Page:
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I'm building a circuit using a sensor and a "Goldilocks" LED setup. The LEDs are set up to be turned on and off using the outputs from an op-amp, which is wired up in a window detector config. The first two LEDs are wired up using an NPN transistor, and the third (for simplicity) is simply wired so that when the output of the window comparator goes low the LED will go to ground and turn on: +5 volts, going through a 200 Ohm resistor, red LED, to the output pin of the MCP6002 op-amp.

The issue I'm having is that I can't get the LED to come on - I'm not sure if I'm overlooking something obvious or if it's to do with the IH0505S DC-DC that I'm using. The DC-DC is powering 3 op-amps, 5 standard LEDs (no hi-bright etc.), a temperature sensor and a humidity sensor (both of which have Iq in the micro-Amp range).

Thanks for taking the time to look over my query - I'll be able to provide you with as much additional detail as you require.

schematic

simulate this circuit – Schematic created using CircuitLab

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    \$\begingroup\$ Too many words, not enough diagram. We have a nice schematic editor; please use it to show us the exact circuit you have created. \$\endgroup\$
    – Dave Tweed
    Commented Feb 23, 2015 at 14:19
  • \$\begingroup\$ Maybe the LED is backwards. When you think the LED is supposed to be on, confirm that Vref = 4, Vin = 4.2, check the voltage across D1, and check the voltage across R1 and make sure Vc really is 5V. \$\endgroup\$
    – user57037
    Commented Feb 23, 2015 at 17:05
  • \$\begingroup\$ By the way, 5V, 200 Ohms, red LED... It is going to be bright. \$\endgroup\$
    – user57037
    Commented Feb 23, 2015 at 17:06

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The schematics looks fine, and MCP6002 should be able to drive LED without any problem (it has I_SC of 23mA and V_OL of 25mV). Most likely the circuit is mis-assembled. You need to troubleshoot it:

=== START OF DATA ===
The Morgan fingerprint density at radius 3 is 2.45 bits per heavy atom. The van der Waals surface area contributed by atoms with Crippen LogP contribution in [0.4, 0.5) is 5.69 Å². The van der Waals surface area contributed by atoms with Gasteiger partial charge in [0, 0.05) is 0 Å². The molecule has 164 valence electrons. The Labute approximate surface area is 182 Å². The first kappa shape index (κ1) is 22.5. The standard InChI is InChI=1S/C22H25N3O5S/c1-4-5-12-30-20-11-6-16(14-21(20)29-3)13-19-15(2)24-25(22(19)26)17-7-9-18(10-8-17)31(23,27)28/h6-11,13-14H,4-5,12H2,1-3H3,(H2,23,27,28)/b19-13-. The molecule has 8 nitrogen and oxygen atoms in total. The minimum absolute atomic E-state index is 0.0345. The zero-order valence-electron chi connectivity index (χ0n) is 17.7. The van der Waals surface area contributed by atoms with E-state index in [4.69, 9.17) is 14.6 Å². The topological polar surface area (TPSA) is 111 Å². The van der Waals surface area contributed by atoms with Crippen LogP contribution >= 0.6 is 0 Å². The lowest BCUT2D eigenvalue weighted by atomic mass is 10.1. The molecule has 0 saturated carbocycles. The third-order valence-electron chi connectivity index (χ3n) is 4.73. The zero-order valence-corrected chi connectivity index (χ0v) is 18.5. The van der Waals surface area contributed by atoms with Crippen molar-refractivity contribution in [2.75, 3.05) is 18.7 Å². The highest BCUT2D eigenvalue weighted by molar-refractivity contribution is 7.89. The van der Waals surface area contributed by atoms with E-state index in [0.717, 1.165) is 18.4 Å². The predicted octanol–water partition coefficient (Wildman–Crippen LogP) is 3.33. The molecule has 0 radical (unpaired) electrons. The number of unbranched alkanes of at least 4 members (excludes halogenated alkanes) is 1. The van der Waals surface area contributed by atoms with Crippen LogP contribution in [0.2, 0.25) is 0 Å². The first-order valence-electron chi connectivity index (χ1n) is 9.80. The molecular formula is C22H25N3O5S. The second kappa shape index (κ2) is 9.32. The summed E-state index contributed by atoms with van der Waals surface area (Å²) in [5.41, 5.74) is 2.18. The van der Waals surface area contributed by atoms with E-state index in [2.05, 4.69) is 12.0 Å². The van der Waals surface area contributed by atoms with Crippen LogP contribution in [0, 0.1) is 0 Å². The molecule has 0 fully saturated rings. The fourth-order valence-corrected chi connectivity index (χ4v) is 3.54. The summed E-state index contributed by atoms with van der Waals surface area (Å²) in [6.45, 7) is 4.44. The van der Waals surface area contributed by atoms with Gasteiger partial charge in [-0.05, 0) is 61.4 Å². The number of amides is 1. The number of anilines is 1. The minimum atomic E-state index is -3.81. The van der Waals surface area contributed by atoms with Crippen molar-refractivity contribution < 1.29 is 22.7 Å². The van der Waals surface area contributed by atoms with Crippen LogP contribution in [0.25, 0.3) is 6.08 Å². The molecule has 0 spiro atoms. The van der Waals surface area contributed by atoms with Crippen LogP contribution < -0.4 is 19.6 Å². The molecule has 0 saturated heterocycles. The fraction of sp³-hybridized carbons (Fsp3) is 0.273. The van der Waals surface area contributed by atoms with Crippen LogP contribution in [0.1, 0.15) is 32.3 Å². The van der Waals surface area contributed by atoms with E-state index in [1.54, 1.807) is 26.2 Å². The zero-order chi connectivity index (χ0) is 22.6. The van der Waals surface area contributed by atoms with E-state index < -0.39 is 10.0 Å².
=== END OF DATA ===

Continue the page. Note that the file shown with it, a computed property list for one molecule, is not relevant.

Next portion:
1. Check opamp output. It should be <2 volts, ideally <0.1 volts.
  2. Measure your power supply to make sure it is really giving you 5 volts.
  3. Check voltage on the connection between resistor and LED. It should be ~1.5-2 volts. More than that means LED is broken or backwards or opamp is bad. Less than that means resistor is of incorrect value, or power supply is bad.
  4. Check voltage across LED. It should be ~1.5-2 volts. If it is close to 5 volts, the LED is broken or installed backwards. If you have problems here, but steps 1-3 check out fine, you have power bus oscillations in your system.
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  • \$\begingroup\$ Thanks for the suggestions!! In response to your points: 1. The op-amp output is 0V as the comparator is giving a V0 output, due to the result of the input being negative. 2. The power supply is giving 5.23V (within tolerance so this isn't a problem). 3. The voltage seems to all be dropping across the resistor, which doesn't make sense - the LED doesn't have it's own resistance, so it's not as if there's a voltage divider... But the LED is the correct polarity. The op-amp is powering other LED branches separately (like traffic lights), so the output seems to be okay. \$\endgroup\$ Commented Feb 24, 2015 at 9:55
  • \$\begingroup\$ Are you saying you have 0 volts across LED? Then the LED is shorted. Try replacing it. \$\endgroup\$
    – theamk
    Commented Feb 24, 2015 at 16:21
  • \$\begingroup\$ I think the wire I was using was dirty so I scraped off the dull metal on the outside and it started to show a very low voltage across the LED. I've changed the circuit to run the LED off a transistor instead (the other two LEDs I'm using are working off the same type of circuit, but it seems like a waste of an LED for something so simple) - it works now. Took me a little while to get the right resistor value for Ib, but it comes on when it's supposed to. Thanks for your suggestions - much appreciated!! \$\endgroup\$ Commented Feb 24, 2015 at 16:55

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